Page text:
You certainly don’t want to get these two words mixed up, especially since one of the words is used to describe behavior that is immoral and/or illegal (they don’t always overlap you know—something can be immoral but not illegal, and vice versa). The other day, I was sending a text to a friend, and I was typing about how I was trying to “illicit a response from somebody.” Then I thought, wait a second… I looked at illicit and knew I had used the wrong word, but then I was confused about the right word’s spelling: elicit or ellicit? Two L’s or one? 

[Take note: Editors aren’t immune to mistakes!]

Homophones are words that sound the same but have different meanings. The thing about elicit (it just has one L) and illicit is this: they are sometimes homophones, but it depends on who is talking. I’m originally from California but now live in Oregon, and I pronounce them the same with a beginning uh-like sound. Some speakers, though, pronounce the e in elicit like the beginning of easy and eel, and they pronounce the beginning of illicit with an ill sound.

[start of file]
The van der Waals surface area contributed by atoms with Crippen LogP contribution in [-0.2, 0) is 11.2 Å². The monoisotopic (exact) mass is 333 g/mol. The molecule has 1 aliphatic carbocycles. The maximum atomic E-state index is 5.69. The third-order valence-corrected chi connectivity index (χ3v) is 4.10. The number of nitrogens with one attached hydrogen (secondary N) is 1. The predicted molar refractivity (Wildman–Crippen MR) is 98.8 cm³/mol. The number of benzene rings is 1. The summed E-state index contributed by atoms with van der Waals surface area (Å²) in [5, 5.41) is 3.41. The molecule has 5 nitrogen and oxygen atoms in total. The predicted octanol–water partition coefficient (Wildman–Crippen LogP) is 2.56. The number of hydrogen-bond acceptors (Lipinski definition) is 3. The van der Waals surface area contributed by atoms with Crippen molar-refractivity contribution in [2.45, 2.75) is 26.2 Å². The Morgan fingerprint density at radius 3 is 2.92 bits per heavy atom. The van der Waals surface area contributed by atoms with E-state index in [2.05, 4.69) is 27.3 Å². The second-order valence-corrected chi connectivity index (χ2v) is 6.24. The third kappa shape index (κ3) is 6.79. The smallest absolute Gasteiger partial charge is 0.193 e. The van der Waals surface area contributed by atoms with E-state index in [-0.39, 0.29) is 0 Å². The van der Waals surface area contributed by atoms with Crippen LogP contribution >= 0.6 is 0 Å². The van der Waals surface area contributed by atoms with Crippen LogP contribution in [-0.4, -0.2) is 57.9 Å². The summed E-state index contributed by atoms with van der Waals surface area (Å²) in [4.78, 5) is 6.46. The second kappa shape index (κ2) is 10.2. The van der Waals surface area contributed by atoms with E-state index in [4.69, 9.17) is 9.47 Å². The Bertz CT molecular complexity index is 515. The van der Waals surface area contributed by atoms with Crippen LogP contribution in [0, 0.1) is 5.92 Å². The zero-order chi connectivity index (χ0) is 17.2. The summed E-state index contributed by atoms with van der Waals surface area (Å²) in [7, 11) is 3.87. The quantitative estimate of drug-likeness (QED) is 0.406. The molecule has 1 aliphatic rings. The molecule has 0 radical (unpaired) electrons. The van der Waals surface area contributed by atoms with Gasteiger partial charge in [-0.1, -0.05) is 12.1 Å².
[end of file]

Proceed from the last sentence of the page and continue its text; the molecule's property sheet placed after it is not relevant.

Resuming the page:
Now for their differences in meaning. Elicit is a verb that means to draw out information. Illicit, as referenced in the first paragraph above, is an adjective that means illegal or immoral. We often talk about someone’s illicit behavior. They way I remember which is which is by associating illicit with illegal. Both start with ill, so they must go together, making it an easy trick for me. 

Now the next time you need to elicit a response from someone about their potential illicit behavior, both words and their meanings and spellings will be clear as mud—I mean crystal!—in your mind.

You smell like cigarette smoke! (Trying to elicit a response.)

Were you smoking behind the high school bleachers when you were supposed to be in English class? (Confronting a teenager about their illicit behavior.)